Full Text at: www.ecs.org/clearinghouse/52/94/5294.htm

[“Tax caps restrict the amount of taxes that the state, local governments and school districts may levy on taxpayers. These caps are often on property taxes; however, they can be on total taxes raised or even on other individual taxes. Another way to control tax levels is to limit how much state and local governments may spend in any given year. Spending caps often are limits on the increase in the amount of spending from one year to the next.”]

[Request #S52714]

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State Could Lose Unspent Education Funds. By Federal Funds Information for States. (FFIS, Washington, DC) June 14, 2005. 4 p.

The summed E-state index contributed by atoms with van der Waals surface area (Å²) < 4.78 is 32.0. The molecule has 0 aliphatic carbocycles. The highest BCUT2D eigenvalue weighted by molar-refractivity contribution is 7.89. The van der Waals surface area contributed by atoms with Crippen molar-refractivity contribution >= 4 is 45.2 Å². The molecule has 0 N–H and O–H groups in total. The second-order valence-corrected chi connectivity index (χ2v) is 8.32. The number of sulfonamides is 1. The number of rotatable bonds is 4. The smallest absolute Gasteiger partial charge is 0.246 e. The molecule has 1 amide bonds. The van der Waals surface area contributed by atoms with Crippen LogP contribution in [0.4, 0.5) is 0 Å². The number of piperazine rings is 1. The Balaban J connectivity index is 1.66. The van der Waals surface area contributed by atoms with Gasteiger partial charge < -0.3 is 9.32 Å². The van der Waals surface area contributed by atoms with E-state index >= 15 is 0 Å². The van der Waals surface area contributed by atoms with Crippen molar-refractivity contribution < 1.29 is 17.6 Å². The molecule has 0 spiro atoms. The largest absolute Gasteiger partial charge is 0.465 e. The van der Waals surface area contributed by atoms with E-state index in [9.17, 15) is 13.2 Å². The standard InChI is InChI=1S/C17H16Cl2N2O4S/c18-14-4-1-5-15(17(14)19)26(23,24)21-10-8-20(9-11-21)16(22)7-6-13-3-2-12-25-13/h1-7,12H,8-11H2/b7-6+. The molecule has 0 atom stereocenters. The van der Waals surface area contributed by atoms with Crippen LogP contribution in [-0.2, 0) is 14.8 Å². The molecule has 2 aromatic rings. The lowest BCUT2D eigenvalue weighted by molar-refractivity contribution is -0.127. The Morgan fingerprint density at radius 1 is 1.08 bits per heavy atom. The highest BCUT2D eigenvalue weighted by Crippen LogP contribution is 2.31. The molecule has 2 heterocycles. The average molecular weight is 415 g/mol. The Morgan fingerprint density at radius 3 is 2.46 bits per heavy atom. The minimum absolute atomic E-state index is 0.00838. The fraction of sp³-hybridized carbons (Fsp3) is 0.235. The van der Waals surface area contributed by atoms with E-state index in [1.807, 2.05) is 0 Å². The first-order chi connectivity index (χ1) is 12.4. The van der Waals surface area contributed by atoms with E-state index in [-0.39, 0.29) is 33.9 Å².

["This issue brief discusses what money will become unavailable to states either for obligation or for expenditure, and what states can do to maximize current education funds and prevent future losses."]

[Request #S52715]

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SchoolMatters.com. By the National Education Data Partnership. Prepared for The Broad Foundation and Bill and Melinda Gates Foundation. (The Foundation, Washington, DC) Various pagings.

Full Text at: www.SchoolMatters.com

["SchoolMatters.com is a project of the National Education Data Partnership, a collaboration created to help transform the way education information is used by educators.... SchoolMatters.com puts a world of educational data at the fingertips of educators and parents."]

[Request #S52716]